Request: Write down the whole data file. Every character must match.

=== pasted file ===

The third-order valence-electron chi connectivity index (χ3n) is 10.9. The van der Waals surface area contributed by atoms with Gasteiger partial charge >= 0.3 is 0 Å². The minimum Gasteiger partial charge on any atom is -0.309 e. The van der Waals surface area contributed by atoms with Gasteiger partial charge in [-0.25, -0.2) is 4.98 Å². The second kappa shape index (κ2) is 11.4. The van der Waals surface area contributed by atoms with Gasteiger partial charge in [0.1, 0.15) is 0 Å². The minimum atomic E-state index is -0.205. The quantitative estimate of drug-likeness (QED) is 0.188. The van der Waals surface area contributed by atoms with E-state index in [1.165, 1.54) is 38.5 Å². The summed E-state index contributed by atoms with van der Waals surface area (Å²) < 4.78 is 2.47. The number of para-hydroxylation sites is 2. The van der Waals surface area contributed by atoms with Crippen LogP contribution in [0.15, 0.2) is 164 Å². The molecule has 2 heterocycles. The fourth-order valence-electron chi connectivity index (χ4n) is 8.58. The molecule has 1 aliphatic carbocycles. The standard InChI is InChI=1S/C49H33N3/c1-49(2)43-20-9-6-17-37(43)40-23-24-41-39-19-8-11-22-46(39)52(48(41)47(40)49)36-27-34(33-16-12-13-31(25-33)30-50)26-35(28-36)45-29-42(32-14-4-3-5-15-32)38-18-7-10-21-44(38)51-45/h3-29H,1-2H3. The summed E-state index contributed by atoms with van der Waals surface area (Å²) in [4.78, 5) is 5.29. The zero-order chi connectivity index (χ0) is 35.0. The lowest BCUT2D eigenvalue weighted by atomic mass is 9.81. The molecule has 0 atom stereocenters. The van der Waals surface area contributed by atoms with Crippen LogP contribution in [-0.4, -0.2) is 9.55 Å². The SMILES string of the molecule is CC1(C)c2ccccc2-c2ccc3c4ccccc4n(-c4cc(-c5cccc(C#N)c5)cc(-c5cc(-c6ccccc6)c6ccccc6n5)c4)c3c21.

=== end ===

The third-order valence-electron chi connectivity index (χ3n) is 10.9. The van der Waals surface area contributed by atoms with Gasteiger partial charge >= 0.3 is 0 Å². The minimum Gasteiger partial charge on any atom is -0.309 e. The van der Waals surface area contributed by atoms with Gasteiger partial charge in [-0.25, -0.2) is 4.98 Å². The second kappa shape index (κ2) is 11.4. The van der Waals surface area contributed by atoms with Gasteiger partial charge in [0.1, 0.15) is 0 Å². The minimum atomic E-state index is -0.205. The quantitative estimate of drug-likeness (QED) is 0.188. The van der Waals surface area contributed by atoms with E-state index in [1.165, 1.54) is 38.5 Å². The summed E-state index contributed by atoms with van der Waals surface area (Å²) < 4.78 is 2.47. The number of para-hydroxylation sites is 2. The van der Waals surface area contributed by atoms with Crippen LogP contribution in [0.15, 0.2) is 164 Å². The molecule has 2 heterocycles. The fourth-order valence-electron chi connectivity index (χ4n) is 8.58. The molecule has 1 aliphatic carbocycles. The standard InChI is InChI=1S/C49H33N3/c1-49(2)43-20-9-6-17-37(43)40-23-24-41-39-19-8-11-22-46(39)52(48(41)47(40)49)36-27-34(33-16-12-13-31(25-33)30-50)26-35(28-36)45-29-42(32-14-4-3-5-15-32)38-18-7-10-21-44(38)51-45/h3-29H,1-2H3. The summed E-state index contributed by atoms with van der Waals surface area (Å²) in [4.78, 5) is 5.29. The zero-order chi connectivity index (χ0) is 35.0. The lowest BCUT2D eigenvalue weighted by atomic mass is 9.81. The molecule has 0 atom stereocenters. The van der Waals surface area contributed by atoms with Crippen LogP contribution in [-0.4, -0.2) is 9.55 Å². The SMILES string of the molecule is CC1(C)c2ccccc2-c2ccc3c4ccccc4n(-c4cc(-c5cccc(C#N)c5)cc(-c5cc(-c6ccccc6)c6ccccc6n5)c4)c3c21.